We all begin in the back seat in life. Somewhere around two, pretty much all of us go through a phase of self-assertion, saying “no” to everything. By age three, we can assert our personal taste, saying what we like and don’t like. Throughout youth and adolescence, we learn to express our opinions with increasing social awareness and sophistication. An emotive, “No, it’s yucky!” simply won’t do past age four.  Hopefully, as we grow, our differing personalities and perspectives are acknowledged and given room to grow in the midst of being taught manners, obedience, and morals. Moral lessons teach us to respect—for we all have feelings that shouldn’t be overlooked or belittled.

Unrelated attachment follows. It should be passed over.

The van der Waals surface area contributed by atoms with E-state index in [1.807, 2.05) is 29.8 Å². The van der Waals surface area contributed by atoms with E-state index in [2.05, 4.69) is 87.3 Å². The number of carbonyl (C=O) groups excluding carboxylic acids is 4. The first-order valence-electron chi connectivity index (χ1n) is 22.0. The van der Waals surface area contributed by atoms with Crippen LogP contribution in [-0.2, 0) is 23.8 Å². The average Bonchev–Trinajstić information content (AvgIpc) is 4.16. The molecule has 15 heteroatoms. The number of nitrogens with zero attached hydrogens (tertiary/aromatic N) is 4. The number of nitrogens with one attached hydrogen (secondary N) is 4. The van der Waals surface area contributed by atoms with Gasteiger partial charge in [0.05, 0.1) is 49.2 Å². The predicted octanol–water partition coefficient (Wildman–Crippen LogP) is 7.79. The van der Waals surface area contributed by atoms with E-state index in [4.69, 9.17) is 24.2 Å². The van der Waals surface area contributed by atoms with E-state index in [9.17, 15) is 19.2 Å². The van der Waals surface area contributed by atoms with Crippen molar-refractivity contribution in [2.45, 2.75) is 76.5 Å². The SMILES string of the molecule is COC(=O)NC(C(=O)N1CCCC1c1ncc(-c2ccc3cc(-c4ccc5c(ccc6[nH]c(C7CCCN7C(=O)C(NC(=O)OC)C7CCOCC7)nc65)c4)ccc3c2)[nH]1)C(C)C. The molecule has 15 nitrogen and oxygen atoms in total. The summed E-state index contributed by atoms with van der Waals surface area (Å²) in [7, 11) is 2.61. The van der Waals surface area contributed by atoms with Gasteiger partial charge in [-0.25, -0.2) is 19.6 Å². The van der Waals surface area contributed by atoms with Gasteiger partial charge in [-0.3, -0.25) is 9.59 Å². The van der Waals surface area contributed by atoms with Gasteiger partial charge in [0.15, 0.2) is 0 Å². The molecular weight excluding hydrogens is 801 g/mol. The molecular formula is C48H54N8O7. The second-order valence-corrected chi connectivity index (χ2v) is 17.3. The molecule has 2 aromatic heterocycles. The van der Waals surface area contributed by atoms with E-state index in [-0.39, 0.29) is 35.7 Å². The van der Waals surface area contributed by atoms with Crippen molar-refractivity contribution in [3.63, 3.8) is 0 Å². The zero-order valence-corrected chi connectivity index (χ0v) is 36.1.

In the home of my youth, plenty of sounds asserted themselves. Sometimes the sound was the high-pitched hum of a sewing machine, as my mother compressed the foot petal and pulled the fabric onward beneath the needle. Sometimes, my mother’s voice filled the house in clearly enunciated words–phone conversations, her recollections of recent events. Sometimes, rooms carried shouts to us, as my mom called us on to bring her something from another room, or called us to the kitchen to eat. Often, my own voice and a brother’s filled a room of the house with play, as we animated our stuffed animals. Sometimes, when my father was home, and my mother and father were still together, we could hear arguments and the common remark “not right now [in front of the kids].”  Often after that was the sound of silence–the silence of my dad–as he got quiet or left the house. Those sounds–the arguments and the silences that followed–made us feel sad.